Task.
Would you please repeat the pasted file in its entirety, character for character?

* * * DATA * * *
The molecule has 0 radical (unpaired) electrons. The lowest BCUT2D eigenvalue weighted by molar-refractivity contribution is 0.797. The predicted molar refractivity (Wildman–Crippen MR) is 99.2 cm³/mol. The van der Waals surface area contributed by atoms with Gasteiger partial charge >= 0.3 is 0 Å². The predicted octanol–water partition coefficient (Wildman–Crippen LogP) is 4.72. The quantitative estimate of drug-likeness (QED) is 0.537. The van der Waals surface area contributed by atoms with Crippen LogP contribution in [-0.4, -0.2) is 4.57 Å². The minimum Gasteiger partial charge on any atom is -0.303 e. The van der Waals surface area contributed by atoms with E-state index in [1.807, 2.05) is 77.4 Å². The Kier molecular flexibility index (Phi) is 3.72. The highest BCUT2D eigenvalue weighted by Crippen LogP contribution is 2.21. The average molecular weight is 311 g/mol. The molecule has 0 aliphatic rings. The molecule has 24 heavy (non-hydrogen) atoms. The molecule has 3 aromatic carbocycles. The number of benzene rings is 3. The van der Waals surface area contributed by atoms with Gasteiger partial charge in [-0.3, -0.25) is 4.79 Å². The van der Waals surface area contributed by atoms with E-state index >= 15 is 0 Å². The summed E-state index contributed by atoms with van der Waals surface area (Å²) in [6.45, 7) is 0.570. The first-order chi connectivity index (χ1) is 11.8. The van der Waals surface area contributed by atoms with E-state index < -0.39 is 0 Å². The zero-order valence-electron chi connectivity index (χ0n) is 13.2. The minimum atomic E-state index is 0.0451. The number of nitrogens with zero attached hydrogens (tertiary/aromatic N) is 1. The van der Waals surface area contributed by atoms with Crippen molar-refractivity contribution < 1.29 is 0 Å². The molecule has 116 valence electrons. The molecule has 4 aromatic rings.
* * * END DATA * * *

The molecule has 0 radical (unpaired) electrons. The lowest BCUT2D eigenvalue weighted by molar-refractivity contribution is 0.797. The predicted molar refractivity (Wildman–Crippen MR) is 99.2 cm³/mol. The van der Waals surface area contributed by atoms with Gasteiger partial charge >= 0.3 is 0 Å². The predicted octanol–water partition coefficient (Wildman–Crippen LogP) is 4.72. The quantitative estimate of drug-likeness (QED) is 0.537. The van der Waals surface area contributed by atoms with Crippen LogP contribution in [-0.4, -0.2) is 4.57 Å². The minimum Gasteiger partial charge on any atom is -0.303 e. The van der Waals surface area contributed by atoms with E-state index in [1.807, 2.05) is 77.4 Å². The Kier molecular flexibility index (Phi) is 3.72. The highest BCUT2D eigenvalue weighted by Crippen LogP contribution is 2.21. The average molecular weight is 311 g/mol. The molecule has 0 aliphatic rings. The molecule has 24 heavy (non-hydrogen) atoms. The molecule has 3 aromatic carbocycles. The number of benzene rings is 3. The van der Waals surface area contributed by atoms with Gasteiger partial charge in [-0.3, -0.25) is 4.79 Å². The van der Waals surface area contributed by atoms with E-state index >= 15 is 0 Å². The summed E-state index contributed by atoms with van der Waals surface area (Å²) in [6.45, 7) is 0.570. The first-order chi connectivity index (χ1) is 11.8. The van der Waals surface area contributed by atoms with E-state index < -0.39 is 0 Å². The zero-order valence-electron chi connectivity index (χ0n) is 13.2. The minimum atomic E-state index is 0.0451. The number of nitrogens with zero attached hydrogens (tertiary/aromatic N) is 1. The van der Waals surface area contributed by atoms with Crippen molar-refractivity contribution < 1.29 is 0 Å². The molecule has 116 valence electrons. The molecule has 4 aromatic rings.